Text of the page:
“Certain PFASs, specifically fluorotelomer-based products, are used to prevent oil and grease from seeping through food packaging materials. This is especially useful for paper and paperboard packaging used with high-oil content and high-grease content foods.”
This sounds perfect for carrying home your French fries, hamburgers and other fast-food fare in those environmentally friendly “green” paper containers. At this point I’m thinking that EPS (Styrofoam) clamshells sound a whole lot healthier!
Fluoropolymers are another category of PFASs, which the FluoroCouncil said are used in repeat-use food contact applications such as tubing and hoses in soda and ice cream dispensers and components of food processing equipment such as gaskets, seals and filter.
Companies that manufacture these products in the United States, Japan and Europe have “worked with regulators around the world, testing their products to ensure they meet applicable health and safety standards for use in food packaging materials and other food-contact applications and are regulated by the U.S. Food and Drug Administration as ‘food additives.’”
In spite of that, about 10 years ago, major manufacturers, working with the Environmental Protection Agency and other regulatory bodies, began to “phase out PFASs of concern—PFOA and long-chain fluorotelomer-based products—a move that has been completed.
“It is well-known and generally accepted that the polymeric products used in these applications do not represent significant risk to health or safety,” said a statement in the FluoroCouncil’s commentary on the use of these chemicals in food packaging. “The degradation products of these short-chain fluorotelomer-based polymeric products have significantly improved health and safety profiles compared to the previous long-chain fluorotelomer-based products. For example, the degradation products used in food packaging are less toxic and are much more rapidly eliminated from the body.”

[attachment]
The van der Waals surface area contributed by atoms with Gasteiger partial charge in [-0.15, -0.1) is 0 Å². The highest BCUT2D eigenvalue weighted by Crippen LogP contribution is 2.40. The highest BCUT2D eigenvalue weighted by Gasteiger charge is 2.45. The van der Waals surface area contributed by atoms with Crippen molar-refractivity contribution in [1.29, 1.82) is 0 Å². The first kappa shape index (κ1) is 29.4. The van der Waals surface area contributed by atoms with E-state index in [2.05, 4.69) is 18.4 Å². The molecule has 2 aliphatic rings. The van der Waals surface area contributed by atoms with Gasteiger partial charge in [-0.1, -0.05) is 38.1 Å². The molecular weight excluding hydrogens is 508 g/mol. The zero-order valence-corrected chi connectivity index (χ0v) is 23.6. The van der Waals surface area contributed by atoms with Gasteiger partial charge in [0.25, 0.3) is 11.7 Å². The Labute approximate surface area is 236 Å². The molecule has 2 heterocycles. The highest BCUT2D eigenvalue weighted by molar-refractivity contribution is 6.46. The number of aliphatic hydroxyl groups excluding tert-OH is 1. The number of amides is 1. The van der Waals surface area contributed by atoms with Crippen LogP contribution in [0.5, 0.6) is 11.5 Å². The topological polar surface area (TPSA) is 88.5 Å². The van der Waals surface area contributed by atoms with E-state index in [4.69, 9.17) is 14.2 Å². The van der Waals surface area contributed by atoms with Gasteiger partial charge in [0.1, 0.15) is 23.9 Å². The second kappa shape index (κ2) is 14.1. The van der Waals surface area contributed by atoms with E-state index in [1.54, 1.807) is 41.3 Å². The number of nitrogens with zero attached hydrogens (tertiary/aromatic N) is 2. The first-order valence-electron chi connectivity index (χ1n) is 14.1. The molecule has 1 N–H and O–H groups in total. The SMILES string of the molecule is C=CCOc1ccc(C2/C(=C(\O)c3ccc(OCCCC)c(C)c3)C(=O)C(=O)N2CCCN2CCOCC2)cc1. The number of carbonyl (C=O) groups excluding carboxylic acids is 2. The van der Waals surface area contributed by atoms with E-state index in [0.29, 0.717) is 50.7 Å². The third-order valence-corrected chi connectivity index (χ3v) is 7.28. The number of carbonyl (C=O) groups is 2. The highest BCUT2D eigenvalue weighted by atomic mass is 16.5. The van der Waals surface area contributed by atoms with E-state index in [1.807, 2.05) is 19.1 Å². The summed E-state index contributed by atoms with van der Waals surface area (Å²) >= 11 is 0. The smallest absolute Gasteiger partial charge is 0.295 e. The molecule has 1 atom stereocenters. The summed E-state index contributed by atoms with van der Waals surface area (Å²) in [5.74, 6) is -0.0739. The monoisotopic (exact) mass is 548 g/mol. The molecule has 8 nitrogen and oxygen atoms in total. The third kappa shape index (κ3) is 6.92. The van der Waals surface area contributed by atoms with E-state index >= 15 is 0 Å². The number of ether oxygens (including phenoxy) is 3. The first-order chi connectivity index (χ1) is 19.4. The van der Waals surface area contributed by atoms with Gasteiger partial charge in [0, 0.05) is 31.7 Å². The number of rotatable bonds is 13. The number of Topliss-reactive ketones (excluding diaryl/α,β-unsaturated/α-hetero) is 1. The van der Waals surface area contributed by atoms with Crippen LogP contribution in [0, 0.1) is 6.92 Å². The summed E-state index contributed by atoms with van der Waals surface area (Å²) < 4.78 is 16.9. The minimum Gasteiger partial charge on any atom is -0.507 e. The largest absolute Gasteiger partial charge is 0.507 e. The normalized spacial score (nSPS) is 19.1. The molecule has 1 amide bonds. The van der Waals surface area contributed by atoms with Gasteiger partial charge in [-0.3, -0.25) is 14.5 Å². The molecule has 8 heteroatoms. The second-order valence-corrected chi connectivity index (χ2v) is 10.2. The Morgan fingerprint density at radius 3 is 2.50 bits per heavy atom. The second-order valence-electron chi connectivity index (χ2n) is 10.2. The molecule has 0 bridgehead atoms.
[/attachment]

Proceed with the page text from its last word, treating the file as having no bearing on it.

In 2016, the “FDA recognized the distinction between now-banned long chain fluorotelomer-based products and the current short-chain fluorotelomer-based products” stating that “. . . extended perfluorinated alkyl chains less than eight carbons in length [short chain] do not [demonstrate biopersistence in chronic feeding studies].”
Here we are, once again, facing a conundrum caused by replacing plastic, the current scourge of the earth, with materials that ultimately are found to carry potential health risks—coated, compostable paperboard food containers. Pressuring fast food chains and grocery stores to get rid of paperboard compostable food containers—as these groups once pressured them to get rid of plastic/Styrofoam containers—has also resulted in finding a chemical these groups don’t like.
By ignoring the science of fluorines/fluorides, which are ubiquitous in our daily lives in products such as toothpaste, mouthwash and drinking water, these advocacy groups are showing that they are not really after the chemical itself but are attacking the packaging industry. Perhaps they have a better alternative to plastic and paperboard for food packaging, but I doubt it.
The FluoroCouncil noted that while there are non-fluorinated alternatives, there are no alternatives for compostable fast-food packaging that is oil- and grease-resistant, and these properties do not prevent the packaging from being recycled or from being compostable. As I’ve noted before, in most cases the alternatives to plastics end up being less “green” and eco-friendly than the plastic materials they are replacing.
The best alternative material to compostable paperboard packaging is recyclable plastic!
Image courtesy Portia/Adobe Stock.